20 January 2007

A Confederacy of Dunces

It's amazing how dim clever people can be. Here's a piece in the Washington Post from some apparently clever chaps about net neutrality. But listen to this:

Blocking premium pricing in the name of neutrality might have the unintended effect of blocking the premium services from which customers would benefit. No one would propose that the U.S. Postal Service be prohibited from offering Express Mail because a "fast lane" mail service is "undemocratic." Yet some current proposals would do exactly this for Internet services.

Metaphors are so seductive because they can be grasped more easily than the matter to hand. But they are dangerous because of the potential imperfection of the comparison. In this case, there is a fatal flaw in the metaphor: net neutrality is not about blocking "fast lane" postal services. Proponents of net neutrality have pointed out time and again that anyone is welcome to buy faster Net connections if they need them.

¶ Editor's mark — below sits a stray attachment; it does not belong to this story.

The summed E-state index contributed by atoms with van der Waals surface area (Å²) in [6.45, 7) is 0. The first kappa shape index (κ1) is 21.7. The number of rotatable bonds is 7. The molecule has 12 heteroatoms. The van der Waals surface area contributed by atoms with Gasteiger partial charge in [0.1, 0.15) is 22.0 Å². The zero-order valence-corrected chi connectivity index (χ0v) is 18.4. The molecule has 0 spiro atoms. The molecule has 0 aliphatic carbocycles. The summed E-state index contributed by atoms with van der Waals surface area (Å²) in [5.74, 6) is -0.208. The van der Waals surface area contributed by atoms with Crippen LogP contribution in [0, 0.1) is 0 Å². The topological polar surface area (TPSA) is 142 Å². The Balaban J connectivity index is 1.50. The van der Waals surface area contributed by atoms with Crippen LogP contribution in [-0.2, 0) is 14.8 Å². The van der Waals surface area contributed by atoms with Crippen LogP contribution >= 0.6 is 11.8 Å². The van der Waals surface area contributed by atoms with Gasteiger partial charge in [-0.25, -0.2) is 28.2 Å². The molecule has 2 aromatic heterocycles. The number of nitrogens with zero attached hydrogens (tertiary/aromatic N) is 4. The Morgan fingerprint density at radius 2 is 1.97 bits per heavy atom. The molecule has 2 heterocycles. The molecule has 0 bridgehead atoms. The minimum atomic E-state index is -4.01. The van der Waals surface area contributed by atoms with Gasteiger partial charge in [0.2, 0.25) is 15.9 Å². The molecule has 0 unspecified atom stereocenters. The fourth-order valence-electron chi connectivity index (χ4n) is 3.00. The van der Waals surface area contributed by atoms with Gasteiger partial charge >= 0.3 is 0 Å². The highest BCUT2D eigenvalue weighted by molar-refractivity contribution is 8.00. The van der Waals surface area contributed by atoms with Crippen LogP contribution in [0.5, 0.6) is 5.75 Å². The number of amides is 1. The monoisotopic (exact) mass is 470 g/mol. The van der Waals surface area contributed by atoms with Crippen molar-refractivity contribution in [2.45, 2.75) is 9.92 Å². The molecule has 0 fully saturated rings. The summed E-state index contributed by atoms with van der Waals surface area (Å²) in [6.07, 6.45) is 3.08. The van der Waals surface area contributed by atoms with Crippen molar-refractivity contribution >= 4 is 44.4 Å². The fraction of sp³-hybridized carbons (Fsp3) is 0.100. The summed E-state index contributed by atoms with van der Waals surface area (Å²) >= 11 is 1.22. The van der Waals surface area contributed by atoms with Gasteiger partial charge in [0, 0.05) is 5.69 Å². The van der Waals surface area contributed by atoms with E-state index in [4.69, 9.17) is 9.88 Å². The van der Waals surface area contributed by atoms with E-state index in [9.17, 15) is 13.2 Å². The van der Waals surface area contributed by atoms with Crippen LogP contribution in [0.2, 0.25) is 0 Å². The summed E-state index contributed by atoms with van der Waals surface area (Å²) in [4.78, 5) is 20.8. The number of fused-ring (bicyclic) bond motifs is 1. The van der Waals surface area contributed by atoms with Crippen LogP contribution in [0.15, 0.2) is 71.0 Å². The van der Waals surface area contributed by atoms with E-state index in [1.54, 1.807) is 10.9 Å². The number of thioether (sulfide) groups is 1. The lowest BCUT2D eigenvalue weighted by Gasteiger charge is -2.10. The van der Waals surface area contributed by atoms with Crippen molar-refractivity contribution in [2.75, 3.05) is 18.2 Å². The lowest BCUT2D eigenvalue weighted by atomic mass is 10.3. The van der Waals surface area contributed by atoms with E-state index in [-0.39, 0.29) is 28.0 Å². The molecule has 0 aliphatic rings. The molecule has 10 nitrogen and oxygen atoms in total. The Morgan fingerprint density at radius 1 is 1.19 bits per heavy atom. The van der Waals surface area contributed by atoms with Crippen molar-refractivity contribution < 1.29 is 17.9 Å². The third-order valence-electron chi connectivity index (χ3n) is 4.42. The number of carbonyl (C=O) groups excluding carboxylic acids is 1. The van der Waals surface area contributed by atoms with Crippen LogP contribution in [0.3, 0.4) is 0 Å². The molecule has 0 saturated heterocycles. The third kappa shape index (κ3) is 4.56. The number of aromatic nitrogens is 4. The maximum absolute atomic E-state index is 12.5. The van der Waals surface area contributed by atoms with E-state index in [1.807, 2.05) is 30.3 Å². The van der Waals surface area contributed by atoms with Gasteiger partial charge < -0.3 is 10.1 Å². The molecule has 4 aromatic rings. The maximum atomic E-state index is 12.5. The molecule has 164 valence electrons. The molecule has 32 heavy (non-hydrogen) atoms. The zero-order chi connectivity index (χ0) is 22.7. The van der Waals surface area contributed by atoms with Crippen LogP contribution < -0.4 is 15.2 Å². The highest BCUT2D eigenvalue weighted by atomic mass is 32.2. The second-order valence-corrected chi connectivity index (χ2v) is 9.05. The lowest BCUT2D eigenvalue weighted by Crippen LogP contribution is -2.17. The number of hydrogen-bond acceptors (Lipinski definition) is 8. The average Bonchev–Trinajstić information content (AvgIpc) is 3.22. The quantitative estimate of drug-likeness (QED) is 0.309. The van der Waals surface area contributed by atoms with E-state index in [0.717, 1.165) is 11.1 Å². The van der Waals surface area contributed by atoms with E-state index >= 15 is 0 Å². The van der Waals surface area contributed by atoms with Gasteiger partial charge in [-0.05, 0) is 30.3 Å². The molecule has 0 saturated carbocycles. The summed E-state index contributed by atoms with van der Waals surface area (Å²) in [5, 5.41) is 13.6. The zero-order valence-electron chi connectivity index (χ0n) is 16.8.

The real comparison is if a postal service were offered that guaranteed faster delivery for letters that contained a particular kind of content. This would act as a barrier to someone "inventing" new kinds of content for letters. Net neutrality is about ensuring that the playing-field is level for everyone - that anyone can invent new kinds of content, so that users can then decide which to use without other biases coming into play. It is not about blocking generic "fast lane" services.

The point is that even if there are cases that could be pointed to where priority might seem be beneficial, the overall impact is negative: once you start giving network providers the power to discriminate, they will - and not in the ways that will be good for the network. If priority is needed, it should be provided - and paid for - on a generic basis.

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